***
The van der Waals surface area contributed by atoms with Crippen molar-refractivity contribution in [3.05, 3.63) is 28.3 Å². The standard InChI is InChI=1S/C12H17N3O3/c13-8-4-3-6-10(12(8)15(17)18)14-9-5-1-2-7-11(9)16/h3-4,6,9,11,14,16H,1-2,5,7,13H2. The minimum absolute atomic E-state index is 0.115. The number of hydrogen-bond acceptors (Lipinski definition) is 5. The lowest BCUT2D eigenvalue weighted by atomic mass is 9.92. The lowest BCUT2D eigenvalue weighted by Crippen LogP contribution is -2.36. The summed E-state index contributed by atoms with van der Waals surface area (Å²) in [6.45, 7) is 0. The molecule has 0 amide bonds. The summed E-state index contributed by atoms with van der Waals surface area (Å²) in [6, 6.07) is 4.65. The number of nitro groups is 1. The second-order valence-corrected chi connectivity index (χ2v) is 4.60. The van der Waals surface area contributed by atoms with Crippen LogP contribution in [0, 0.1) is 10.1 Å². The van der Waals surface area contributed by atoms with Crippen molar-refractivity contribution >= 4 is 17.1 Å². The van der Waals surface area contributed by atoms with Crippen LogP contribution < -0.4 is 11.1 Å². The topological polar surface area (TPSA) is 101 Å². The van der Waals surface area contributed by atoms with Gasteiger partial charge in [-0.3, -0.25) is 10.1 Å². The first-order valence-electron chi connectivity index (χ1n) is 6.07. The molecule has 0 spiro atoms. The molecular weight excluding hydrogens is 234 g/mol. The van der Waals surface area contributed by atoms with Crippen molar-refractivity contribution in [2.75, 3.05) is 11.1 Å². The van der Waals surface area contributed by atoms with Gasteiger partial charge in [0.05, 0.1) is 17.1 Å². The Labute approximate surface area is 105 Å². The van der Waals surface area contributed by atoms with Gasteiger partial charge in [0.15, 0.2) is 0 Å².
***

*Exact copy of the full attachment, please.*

The van der Waals surface area contributed by atoms with Crippen molar-refractivity contribution in [3.05, 3.63) is 28.3 Å². The standard InChI is InChI=1S/C12H17N3O3/c13-8-4-3-6-10(12(8)15(17)18)14-9-5-1-2-7-11(9)16/h3-4,6,9,11,14,16H,1-2,5,7,13H2. The minimum absolute atomic E-state index is 0.115. The number of hydrogen-bond acceptors (Lipinski definition) is 5. The lowest BCUT2D eigenvalue weighted by atomic mass is 9.92. The lowest BCUT2D eigenvalue weighted by Crippen LogP contribution is -2.36. The summed E-state index contributed by atoms with van der Waals surface area (Å²) in [6.45, 7) is 0. The molecule has 0 amide bonds. The summed E-state index contributed by atoms with van der Waals surface area (Å²) in [6, 6.07) is 4.65. The number of nitro groups is 1. The second-order valence-corrected chi connectivity index (χ2v) is 4.60. The van der Waals surface area contributed by atoms with Crippen LogP contribution in [0, 0.1) is 10.1 Å². The van der Waals surface area contributed by atoms with Crippen molar-refractivity contribution >= 4 is 17.1 Å². The van der Waals surface area contributed by atoms with Crippen LogP contribution < -0.4 is 11.1 Å². The topological polar surface area (TPSA) is 101 Å². The van der Waals surface area contributed by atoms with Gasteiger partial charge in [-0.3, -0.25) is 10.1 Å². The first-order valence-electron chi connectivity index (χ1n) is 6.07. The molecule has 0 spiro atoms. The molecular weight excluding hydrogens is 234 g/mol. The van der Waals surface area contributed by atoms with Crippen molar-refractivity contribution in [2.75, 3.05) is 11.1 Å². The van der Waals surface area contributed by atoms with Gasteiger partial charge in [0.05, 0.1) is 17.1 Å². The Labute approximate surface area is 105 Å². The van der Waals surface area contributed by atoms with Gasteiger partial charge in [0.15, 0.2) is 0 Å².